The Teradata Database and the Intelligent Expansion of the Data Warehouse

In 2002 Teradata launched the Teradata Active Enterprise Data Warehouse, becoming a key player in the data warehouse and business intelligence scene, a role that Teradata has maintained until now. Teradata mixes rigorous business and technical discipline with well-thought-out innovation in order to enable organizations to expand their analytical platforms and evolve their data initiatives. In this report TEC Senior BI analyst Jorge Garcia looks at the Teradata Data Warehouse in detail, including functionality, distinguishing characteristics, and Teradata's role in the competitive data warehouse space.

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As data grows “bigger,” gets increasingly complex, and runs faster, it still needs to be analyzed efficiently. Some companies have taken radical approaches to addressing the challenge of evolving their data analysis platforms specifically to match their existing data warehouse and new big data initiatives. With 30 years’ experience in the data warehousing space, Teradata takes an interesting approach, mixing rigorous business and technical discipline with well-thought-out innovation in order to enable organizations to expand their analytical platforms and evolve their data initiatives with products for supporting and combining the sometimes distant worlds of data warehousing and big data.
 

About Teradata

Teradata, a public company (Nasdaq: TCD) based in Dayton, Ohio, is the result of the work and vision developed in the late 60s and early 70s within the offices of Scientific Data Systems (SDS)—later part of Xerox Corporation—and the California Institute of Technology (CalTech).
 
In the late 1970s, with an initial investment of $25 and good use of their personal credit cards, Dr. Jack Shemer, Dr. Phil Neches, and other investors and founders, including David Hartke and Jerry Modes, formed Teradata in July 1979—now one of the most important database, data warehouse, and analytics providers in the marketplace.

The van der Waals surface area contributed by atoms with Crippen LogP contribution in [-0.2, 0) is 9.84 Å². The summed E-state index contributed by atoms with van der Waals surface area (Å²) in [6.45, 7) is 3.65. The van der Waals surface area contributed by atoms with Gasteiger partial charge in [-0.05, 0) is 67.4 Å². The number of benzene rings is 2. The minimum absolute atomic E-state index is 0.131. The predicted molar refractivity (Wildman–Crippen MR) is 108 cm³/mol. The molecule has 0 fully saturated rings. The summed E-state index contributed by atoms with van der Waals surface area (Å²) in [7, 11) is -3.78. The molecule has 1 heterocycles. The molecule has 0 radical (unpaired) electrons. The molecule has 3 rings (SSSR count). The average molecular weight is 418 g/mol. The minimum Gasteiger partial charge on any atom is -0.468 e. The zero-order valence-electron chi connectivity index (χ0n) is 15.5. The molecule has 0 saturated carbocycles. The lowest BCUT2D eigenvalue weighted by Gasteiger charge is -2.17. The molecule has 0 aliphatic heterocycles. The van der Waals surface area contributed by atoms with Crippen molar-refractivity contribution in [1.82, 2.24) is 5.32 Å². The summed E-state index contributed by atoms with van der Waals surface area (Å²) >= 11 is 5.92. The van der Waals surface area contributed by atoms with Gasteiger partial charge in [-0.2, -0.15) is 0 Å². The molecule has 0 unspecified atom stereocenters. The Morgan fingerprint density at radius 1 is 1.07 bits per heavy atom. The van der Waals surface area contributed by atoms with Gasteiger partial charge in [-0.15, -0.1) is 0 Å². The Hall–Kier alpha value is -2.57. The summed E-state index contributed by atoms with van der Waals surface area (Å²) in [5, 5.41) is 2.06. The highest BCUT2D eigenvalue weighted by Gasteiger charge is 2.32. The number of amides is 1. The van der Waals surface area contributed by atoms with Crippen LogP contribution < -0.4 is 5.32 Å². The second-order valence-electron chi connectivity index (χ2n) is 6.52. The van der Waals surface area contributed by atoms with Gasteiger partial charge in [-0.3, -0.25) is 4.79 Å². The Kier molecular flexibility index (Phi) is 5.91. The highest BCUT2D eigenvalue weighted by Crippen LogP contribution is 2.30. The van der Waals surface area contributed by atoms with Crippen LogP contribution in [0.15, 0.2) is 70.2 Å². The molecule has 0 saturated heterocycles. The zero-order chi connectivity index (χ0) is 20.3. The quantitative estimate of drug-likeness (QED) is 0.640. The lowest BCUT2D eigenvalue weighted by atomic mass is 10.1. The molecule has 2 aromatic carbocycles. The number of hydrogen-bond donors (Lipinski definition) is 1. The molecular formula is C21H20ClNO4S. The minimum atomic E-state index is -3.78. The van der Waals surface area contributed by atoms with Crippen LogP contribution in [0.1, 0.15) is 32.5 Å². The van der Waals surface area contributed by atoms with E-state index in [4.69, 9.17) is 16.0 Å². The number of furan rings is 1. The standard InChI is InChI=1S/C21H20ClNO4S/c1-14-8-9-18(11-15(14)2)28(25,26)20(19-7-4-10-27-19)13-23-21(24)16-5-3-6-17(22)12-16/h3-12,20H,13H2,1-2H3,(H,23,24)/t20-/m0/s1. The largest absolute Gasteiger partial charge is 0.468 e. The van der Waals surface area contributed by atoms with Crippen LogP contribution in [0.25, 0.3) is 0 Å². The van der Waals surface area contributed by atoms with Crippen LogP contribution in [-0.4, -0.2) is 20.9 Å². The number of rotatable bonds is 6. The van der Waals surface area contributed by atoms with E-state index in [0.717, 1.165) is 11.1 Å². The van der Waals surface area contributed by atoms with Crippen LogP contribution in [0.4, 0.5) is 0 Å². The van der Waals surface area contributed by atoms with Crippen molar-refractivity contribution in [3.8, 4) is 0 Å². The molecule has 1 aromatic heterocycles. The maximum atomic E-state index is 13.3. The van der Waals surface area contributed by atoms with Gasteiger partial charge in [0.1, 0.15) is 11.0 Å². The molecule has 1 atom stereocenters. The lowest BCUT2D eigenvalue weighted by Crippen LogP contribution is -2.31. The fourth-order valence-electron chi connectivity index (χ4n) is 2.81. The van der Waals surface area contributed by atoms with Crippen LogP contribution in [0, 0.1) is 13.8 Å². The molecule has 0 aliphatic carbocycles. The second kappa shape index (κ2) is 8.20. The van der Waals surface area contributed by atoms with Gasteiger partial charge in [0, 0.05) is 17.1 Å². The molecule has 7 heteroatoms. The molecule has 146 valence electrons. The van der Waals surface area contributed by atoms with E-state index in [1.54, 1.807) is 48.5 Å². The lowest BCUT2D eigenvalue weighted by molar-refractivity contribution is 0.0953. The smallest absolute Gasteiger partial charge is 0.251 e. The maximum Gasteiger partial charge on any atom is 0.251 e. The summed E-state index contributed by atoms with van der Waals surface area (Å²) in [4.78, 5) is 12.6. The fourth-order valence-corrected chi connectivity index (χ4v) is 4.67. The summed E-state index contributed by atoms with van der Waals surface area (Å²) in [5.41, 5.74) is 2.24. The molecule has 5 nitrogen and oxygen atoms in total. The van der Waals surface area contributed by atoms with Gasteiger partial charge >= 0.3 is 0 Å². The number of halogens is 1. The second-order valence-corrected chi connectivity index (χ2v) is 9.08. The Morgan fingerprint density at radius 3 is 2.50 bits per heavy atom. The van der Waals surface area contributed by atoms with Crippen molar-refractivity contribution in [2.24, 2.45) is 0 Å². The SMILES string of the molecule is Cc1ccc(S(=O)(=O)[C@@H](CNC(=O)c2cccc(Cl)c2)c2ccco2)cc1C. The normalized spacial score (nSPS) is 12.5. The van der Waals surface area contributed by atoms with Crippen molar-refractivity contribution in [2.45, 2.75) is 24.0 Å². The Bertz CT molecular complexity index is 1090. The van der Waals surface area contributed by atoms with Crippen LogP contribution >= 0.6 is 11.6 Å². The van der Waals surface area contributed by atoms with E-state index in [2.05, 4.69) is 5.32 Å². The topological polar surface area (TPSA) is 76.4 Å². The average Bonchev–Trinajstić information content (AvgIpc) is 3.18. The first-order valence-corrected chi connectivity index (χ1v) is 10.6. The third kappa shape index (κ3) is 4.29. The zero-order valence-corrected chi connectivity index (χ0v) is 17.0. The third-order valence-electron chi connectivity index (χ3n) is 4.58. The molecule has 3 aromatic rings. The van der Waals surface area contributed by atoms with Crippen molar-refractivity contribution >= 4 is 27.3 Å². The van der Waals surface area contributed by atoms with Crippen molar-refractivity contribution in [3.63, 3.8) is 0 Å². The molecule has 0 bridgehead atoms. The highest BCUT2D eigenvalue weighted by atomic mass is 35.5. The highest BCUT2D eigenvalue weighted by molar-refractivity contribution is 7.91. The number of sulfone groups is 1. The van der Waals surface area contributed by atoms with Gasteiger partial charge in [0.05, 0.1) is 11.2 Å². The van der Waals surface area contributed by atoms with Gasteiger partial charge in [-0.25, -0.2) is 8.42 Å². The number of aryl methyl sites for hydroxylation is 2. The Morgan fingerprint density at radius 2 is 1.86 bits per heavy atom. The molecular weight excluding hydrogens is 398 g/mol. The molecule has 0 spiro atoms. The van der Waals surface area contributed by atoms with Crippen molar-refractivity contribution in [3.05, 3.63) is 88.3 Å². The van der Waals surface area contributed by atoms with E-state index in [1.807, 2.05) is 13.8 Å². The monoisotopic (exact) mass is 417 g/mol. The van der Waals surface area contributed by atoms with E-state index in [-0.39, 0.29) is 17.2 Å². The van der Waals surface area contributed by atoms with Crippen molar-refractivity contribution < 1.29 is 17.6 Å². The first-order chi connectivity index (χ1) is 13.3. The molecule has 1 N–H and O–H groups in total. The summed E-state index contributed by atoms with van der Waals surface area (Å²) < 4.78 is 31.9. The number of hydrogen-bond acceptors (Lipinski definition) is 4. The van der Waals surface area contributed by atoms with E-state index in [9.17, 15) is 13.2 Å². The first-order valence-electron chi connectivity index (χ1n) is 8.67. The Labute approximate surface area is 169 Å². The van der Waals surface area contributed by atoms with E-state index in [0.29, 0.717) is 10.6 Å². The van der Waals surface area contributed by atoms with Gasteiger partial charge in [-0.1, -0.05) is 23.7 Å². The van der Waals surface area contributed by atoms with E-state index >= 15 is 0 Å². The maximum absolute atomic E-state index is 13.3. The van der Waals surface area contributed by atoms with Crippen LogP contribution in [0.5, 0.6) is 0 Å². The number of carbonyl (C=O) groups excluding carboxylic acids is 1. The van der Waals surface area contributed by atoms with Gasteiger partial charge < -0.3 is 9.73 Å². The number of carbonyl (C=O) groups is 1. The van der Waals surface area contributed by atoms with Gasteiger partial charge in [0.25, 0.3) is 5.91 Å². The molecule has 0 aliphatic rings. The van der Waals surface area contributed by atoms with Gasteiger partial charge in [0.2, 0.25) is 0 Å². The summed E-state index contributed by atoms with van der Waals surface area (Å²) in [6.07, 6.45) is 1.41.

Innovation on their side, just one year after the company’s founding, Teradata’s creators were able to raise $2.6 million (USD) in venture capital funding, and by 1981 were again able to raise $12 million (USD) in a second round of financing. 

Teradata’s road to the data warehouse space officially started in 1983 with the launch of its  first beta data warehouse appliance, the DBC/1012 Model 1, the foundation for Teradata’s  later dominance in the data warehousing arena. Some of the system’s innovations included  being specifically devoted to back-end database management for mainframes, and the  introduction of YNET, Teradata’s system for enabling parallel node interconnection (which  has evolved into BYNET, Teradata’s software-based high-speed and massive parallel  interconnect system).

Twenty years later, in 2002—after being acquired by NCR (formerly National Cash Register) in the 1980s and later by AT&T in 1991—and achieving success as one of the largest providers of database technologies in the world—Teradata launched the Teradata Active Enterprise Data Warehouse, becoming a key player in the data warehouse and business intelligence scene, a role that Teradata has maintained until now.

Along with its vast history and experience, Teradata has gained customers that span a vast number of industries and types of organizations. Well-known organizations such as Air Canada, Coca Cola, Ford Motor Company, and Electronic Arts are just a few of a large number of customers that currently use one or more of Teradata’s data management solutions.


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